## Problem

How do you create a moving average using windows functions in SQL?

## Background

There is no built-in function to create a moving average, but you can use the AVG() window function to do so. For our example we calculate the 4 week moving average of weekly sales. Here is the table we’ll use:

Note: The tables and data for this example are found located within the EssentialSQL\WinCode GitHub Repo

## Solution

To create a 4-week moving average of the sales data, we can use the window functions available in SQL. Specifically, we can use the AVG() function as a window function to calculate the average of the previous four rows in the Amount column for each row. Here is the SQL code for creating the 4-week moving average:

```
select SalesDate, Product, Amount,
AVG(Amount) over (partition by Product order by SalesDate
rows between 3 PRECEDING and current row) as FourWeekMovingAvg
from WeeklySales;
```

In this SQL code, we use the PARTITION BY clause to group the data by product and the ORDER BY clause to sort the data by sales date. We then use the ROWS BETWEEN clause to specify the window for the moving average calculation. We use the 3 PRECEDING and CURRENT ROW to specify a window of four rows for the moving average calculation.

The resulting output will include the sales data and the calculated 4-week moving average for each product:

## Discussion

Now that we have computed the 4-week moving average for each product, we can observe how it changes over time. We can use this information to make better decisions and forecast future sales trends. For example, if we see that the moving average of sales for a particular product is increasing, we may want to increase production or advertising for that product. Conversely, if we see that the moving average is decreasing, we may want to scale back production or advertising for that product. By using the moving average to identify trends, we can make data-driven decisions that are more likely to lead to successful outcomes.

In summary, using a window function to calculate a moving average in SQL is a powerful technique that provides many advantages over alternative methods. Window functions allow us to compute complex calculations over a range of rows, and they can be used to perform many different types of analysis. By calculating a moving average with a window function, we can identify trends and make more informed decisions based on our data. Ultimately, using a moving average in SQL can help us to gain insights into our data and make better-informed decisions, which can lead to improved outcomes in our business or organization.

If window functions are not available, there are a few other alternatives you can use to calculate a moving average in SQL, although they may not be as efficient or flexible as window functions.

One option is to use a subquery with a GROUP BY clause to calculate the rolling average. The subquery would sum up the sales for each product for the previous four weeks, and then divide by four to get the average. You would then join this subquery back to the original table to get the rolling averages for each row. Here is an example SQL query, written for SQL Server, to compute the 4-week rolling average using a subquery:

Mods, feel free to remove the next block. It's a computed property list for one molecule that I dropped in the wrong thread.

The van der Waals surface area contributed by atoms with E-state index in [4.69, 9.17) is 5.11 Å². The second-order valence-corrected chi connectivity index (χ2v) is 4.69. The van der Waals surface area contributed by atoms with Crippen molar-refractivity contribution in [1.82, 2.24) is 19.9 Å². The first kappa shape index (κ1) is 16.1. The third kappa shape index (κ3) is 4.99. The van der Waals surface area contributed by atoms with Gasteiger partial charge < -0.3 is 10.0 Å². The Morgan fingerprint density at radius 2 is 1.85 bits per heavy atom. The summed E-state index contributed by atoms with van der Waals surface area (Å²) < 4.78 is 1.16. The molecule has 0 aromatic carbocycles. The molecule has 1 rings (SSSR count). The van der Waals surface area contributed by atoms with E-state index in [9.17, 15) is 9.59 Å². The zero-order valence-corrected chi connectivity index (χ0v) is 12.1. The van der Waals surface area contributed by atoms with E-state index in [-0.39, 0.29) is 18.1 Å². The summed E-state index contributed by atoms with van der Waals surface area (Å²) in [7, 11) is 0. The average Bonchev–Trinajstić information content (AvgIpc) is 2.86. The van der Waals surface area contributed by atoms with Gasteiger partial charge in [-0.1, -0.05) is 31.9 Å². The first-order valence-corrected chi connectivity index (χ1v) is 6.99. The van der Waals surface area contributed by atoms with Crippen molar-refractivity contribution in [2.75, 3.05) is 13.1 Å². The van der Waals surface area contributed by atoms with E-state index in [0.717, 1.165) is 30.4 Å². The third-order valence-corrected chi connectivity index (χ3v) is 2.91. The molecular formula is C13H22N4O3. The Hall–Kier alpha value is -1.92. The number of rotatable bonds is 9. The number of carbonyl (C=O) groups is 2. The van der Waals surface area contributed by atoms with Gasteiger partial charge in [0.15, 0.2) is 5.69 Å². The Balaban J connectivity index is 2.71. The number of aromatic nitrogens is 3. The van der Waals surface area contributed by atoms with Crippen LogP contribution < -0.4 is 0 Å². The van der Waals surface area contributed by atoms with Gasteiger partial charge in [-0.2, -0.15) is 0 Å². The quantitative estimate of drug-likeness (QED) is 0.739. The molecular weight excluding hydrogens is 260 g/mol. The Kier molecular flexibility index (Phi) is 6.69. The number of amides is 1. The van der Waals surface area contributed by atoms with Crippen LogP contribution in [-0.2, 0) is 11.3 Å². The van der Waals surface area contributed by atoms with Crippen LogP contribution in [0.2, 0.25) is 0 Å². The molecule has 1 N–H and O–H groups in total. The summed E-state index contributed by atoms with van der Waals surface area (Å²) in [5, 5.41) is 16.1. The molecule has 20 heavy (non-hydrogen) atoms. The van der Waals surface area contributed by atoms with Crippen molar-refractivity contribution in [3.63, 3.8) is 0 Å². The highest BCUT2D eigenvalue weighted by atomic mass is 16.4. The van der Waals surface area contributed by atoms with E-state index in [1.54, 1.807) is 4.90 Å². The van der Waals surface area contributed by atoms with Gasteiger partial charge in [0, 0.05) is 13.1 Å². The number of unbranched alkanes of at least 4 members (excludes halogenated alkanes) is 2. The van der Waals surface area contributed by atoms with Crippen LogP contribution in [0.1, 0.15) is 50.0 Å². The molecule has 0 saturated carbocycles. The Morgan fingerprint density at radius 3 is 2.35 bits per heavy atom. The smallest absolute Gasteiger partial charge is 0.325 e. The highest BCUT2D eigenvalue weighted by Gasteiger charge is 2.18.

```
select SalesDate, Product, Amount,
AVG(Amount) over (partition by Product order by SalesDate
rows between 3 PRECEDING and current row) as FourWeekMovingAvg
from WeeklySales;
```

In this query, the subquery calculates the average sales amount for the previous four weeks by using the AVG aggregate function and a WHERE clause that filters the rows based on the current product and the current sales date. The main query then selects the sales date, product, amount, and moving average for each row, and orders the results by product and sales date.

Another alternative is to use a user-defined function (UDF) to calculate the moving average. A UDF is a custom function that can be defined in SQL and called from queries. The function would take as input the sales data and the number of weeks to use for the moving average, and would return the moving averages for each row. Here is an example SQL code for a UDF to compute a 4-week moving average:

```
CREATE FUNCTION MovingAvg4Weeks(@SalesDate DATE, @Product VARCHAR(20))
RETURNS FLOAT
AS
BEGIN
DECLARE @Avg FLOAT;
SELECT @Avg = AVG(Amount)
FROM WeeklySales
WHERE Product = @Product
AND SalesDate BETWEEN DATEADD(week, -3, @SalesDate) AND @SalesDate;
RETURN @Avg;
END;
```

In this UDF, the AVG function is used to calculate the moving average for the previous four weeks, and the function returns the result as a floating-point number. To use this function in a query, you would call it like this:

```
select SalesDate, Product, Amount, dbo.MovingAvg4Weeks(SalesDate, Product) AS MovingAvg
from WeeklySales
order by Product, SalesDate;
```

In summary, while window functions are a powerful and efficient way to calculate a moving average in SQL, there are other alternatives you can use if they are not available. These alternatives include subqueries with GROUP BY clauses and user-defined functions. However, these alternatives may not be as flexible or efficient as window functions and may require more code to achieve the same results.

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